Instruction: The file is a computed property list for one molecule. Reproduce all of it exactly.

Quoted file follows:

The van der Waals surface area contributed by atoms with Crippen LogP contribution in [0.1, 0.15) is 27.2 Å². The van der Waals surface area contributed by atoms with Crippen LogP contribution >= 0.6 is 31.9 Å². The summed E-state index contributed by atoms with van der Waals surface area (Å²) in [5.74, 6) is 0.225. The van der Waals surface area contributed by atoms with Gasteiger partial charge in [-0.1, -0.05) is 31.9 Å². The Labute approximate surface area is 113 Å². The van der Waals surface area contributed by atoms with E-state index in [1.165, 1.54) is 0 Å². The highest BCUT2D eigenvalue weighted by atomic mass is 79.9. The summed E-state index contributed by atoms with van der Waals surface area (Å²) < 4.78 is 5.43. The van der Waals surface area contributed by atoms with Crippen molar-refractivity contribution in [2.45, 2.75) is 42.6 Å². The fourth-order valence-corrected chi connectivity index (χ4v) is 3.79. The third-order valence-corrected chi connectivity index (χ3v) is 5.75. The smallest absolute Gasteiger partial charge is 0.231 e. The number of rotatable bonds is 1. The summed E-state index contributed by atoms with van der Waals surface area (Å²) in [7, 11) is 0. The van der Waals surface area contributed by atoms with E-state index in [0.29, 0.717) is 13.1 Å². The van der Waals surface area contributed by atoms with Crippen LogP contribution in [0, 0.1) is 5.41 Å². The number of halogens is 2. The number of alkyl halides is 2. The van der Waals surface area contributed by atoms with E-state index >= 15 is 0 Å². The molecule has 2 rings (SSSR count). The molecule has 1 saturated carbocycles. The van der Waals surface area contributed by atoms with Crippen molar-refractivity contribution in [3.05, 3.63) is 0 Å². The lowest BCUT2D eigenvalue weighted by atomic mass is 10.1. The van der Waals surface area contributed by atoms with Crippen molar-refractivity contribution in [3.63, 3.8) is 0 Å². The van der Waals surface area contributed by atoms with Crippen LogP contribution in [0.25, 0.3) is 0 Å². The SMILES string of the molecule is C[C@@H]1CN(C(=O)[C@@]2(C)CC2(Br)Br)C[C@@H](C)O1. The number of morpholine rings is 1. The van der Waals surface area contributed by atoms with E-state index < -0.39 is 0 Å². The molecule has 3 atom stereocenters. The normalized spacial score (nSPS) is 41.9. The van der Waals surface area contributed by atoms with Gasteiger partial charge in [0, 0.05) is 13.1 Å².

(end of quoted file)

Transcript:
The van der Waals surface area contributed by atoms with Crippen LogP contribution in [0.1, 0.15) is 27.2 Å². The van der Waals surface area contributed by atoms with Crippen LogP contribution >= 0.6 is 31.9 Å². The summed E-state index contributed by atoms with van der Waals surface area (Å²) in [5.74, 6) is 0.225. The van der Waals surface area contributed by atoms with Gasteiger partial charge in [-0.1, -0.05) is 31.9 Å². The Labute approximate surface area is 113 Å². The van der Waals surface area contributed by atoms with E-state index in [1.165, 1.54) is 0 Å². The highest BCUT2D eigenvalue weighted by atomic mass is 79.9. The summed E-state index contributed by atoms with van der Waals surface area (Å²) < 4.78 is 5.43. The van der Waals surface area contributed by atoms with Crippen molar-refractivity contribution in [2.45, 2.75) is 42.6 Å². The fourth-order valence-corrected chi connectivity index (χ4v) is 3.79. The third-order valence-corrected chi connectivity index (χ3v) is 5.75. The smallest absolute Gasteiger partial charge is 0.231 e. The number of rotatable bonds is 1. The summed E-state index contributed by atoms with van der Waals surface area (Å²) in [7, 11) is 0. The van der Waals surface area contributed by atoms with E-state index in [0.29, 0.717) is 13.1 Å². The van der Waals surface area contributed by atoms with Crippen LogP contribution in [0, 0.1) is 5.41 Å². The number of halogens is 2. The number of alkyl halides is 2. The van der Waals surface area contributed by atoms with E-state index >= 15 is 0 Å². The molecule has 2 rings (SSSR count). The molecule has 1 saturated carbocycles. The van der Waals surface area contributed by atoms with Crippen molar-refractivity contribution in [3.05, 3.63) is 0 Å². The lowest BCUT2D eigenvalue weighted by atomic mass is 10.1. The van der Waals surface area contributed by atoms with Crippen molar-refractivity contribution in [3.63, 3.8) is 0 Å². The van der Waals surface area contributed by atoms with Crippen LogP contribution in [0.25, 0.3) is 0 Å². The SMILES string of the molecule is C[C@@H]1CN(C(=O)[C@@]2(C)CC2(Br)Br)C[C@@H](C)O1. The number of morpholine rings is 1. The van der Waals surface area contributed by atoms with E-state index < -0.39 is 0 Å². The molecule has 3 atom stereocenters. The normalized spacial score (nSPS) is 41.9. The van der Waals surface area contributed by atoms with Gasteiger partial charge in [0, 0.05) is 13.1 Å².